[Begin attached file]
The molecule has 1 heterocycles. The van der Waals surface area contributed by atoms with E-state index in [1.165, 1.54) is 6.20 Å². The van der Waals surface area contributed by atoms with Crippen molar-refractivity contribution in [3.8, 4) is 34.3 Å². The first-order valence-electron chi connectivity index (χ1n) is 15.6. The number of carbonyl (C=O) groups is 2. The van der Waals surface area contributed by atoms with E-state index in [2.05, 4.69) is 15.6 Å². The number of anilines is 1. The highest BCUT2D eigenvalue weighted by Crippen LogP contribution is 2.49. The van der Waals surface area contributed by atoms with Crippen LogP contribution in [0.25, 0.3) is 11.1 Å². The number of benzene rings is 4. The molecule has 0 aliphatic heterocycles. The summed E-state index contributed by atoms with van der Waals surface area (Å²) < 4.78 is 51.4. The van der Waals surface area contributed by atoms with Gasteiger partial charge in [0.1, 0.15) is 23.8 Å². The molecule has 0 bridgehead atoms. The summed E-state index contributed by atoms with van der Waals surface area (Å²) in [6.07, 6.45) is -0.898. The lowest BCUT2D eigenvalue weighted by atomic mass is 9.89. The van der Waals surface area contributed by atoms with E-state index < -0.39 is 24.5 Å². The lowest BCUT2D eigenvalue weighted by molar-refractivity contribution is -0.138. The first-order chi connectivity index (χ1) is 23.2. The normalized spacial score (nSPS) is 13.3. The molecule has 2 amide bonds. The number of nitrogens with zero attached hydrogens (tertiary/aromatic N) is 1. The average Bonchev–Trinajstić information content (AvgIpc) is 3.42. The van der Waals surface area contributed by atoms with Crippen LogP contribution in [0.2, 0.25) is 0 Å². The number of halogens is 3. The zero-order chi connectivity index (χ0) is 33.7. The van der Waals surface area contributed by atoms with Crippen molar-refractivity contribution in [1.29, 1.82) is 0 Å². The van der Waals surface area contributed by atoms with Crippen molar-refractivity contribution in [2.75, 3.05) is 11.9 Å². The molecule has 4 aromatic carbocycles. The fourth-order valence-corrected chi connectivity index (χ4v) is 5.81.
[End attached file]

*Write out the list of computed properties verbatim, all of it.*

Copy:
The molecule has 1 heterocycles. The van der Waals surface area contributed by atoms with E-state index in [1.165, 1.54) is 6.20 Å². The van der Waals surface area contributed by atoms with Crippen molar-refractivity contribution in [3.8, 4) is 34.3 Å². The first-order valence-electron chi connectivity index (χ1n) is 15.6. The number of carbonyl (C=O) groups is 2. The van der Waals surface area contributed by atoms with E-state index in [2.05, 4.69) is 15.6 Å². The number of anilines is 1. The highest BCUT2D eigenvalue weighted by Crippen LogP contribution is 2.49. The van der Waals surface area contributed by atoms with Crippen LogP contribution in [0.25, 0.3) is 11.1 Å². The number of benzene rings is 4. The molecule has 0 aliphatic heterocycles. The summed E-state index contributed by atoms with van der Waals surface area (Å²) < 4.78 is 51.4. The van der Waals surface area contributed by atoms with Gasteiger partial charge in [0.1, 0.15) is 23.8 Å². The molecule has 0 bridgehead atoms. The summed E-state index contributed by atoms with van der Waals surface area (Å²) in [6.07, 6.45) is -0.898. The lowest BCUT2D eigenvalue weighted by atomic mass is 9.89. The van der Waals surface area contributed by atoms with E-state index < -0.39 is 24.5 Å². The lowest BCUT2D eigenvalue weighted by molar-refractivity contribution is -0.138. The first-order chi connectivity index (χ1) is 23.2. The normalized spacial score (nSPS) is 13.3. The molecule has 2 amide bonds. The number of nitrogens with zero attached hydrogens (tertiary/aromatic N) is 1. The average Bonchev–Trinajstić information content (AvgIpc) is 3.42. The van der Waals surface area contributed by atoms with Crippen LogP contribution in [0.2, 0.25) is 0 Å². The number of halogens is 3. The zero-order chi connectivity index (χ0) is 33.7. The van der Waals surface area contributed by atoms with Crippen molar-refractivity contribution in [1.29, 1.82) is 0 Å². The van der Waals surface area contributed by atoms with Crippen molar-refractivity contribution in [2.75, 3.05) is 11.9 Å². The molecule has 4 aromatic carbocycles. The fourth-order valence-corrected chi connectivity index (χ4v) is 5.81.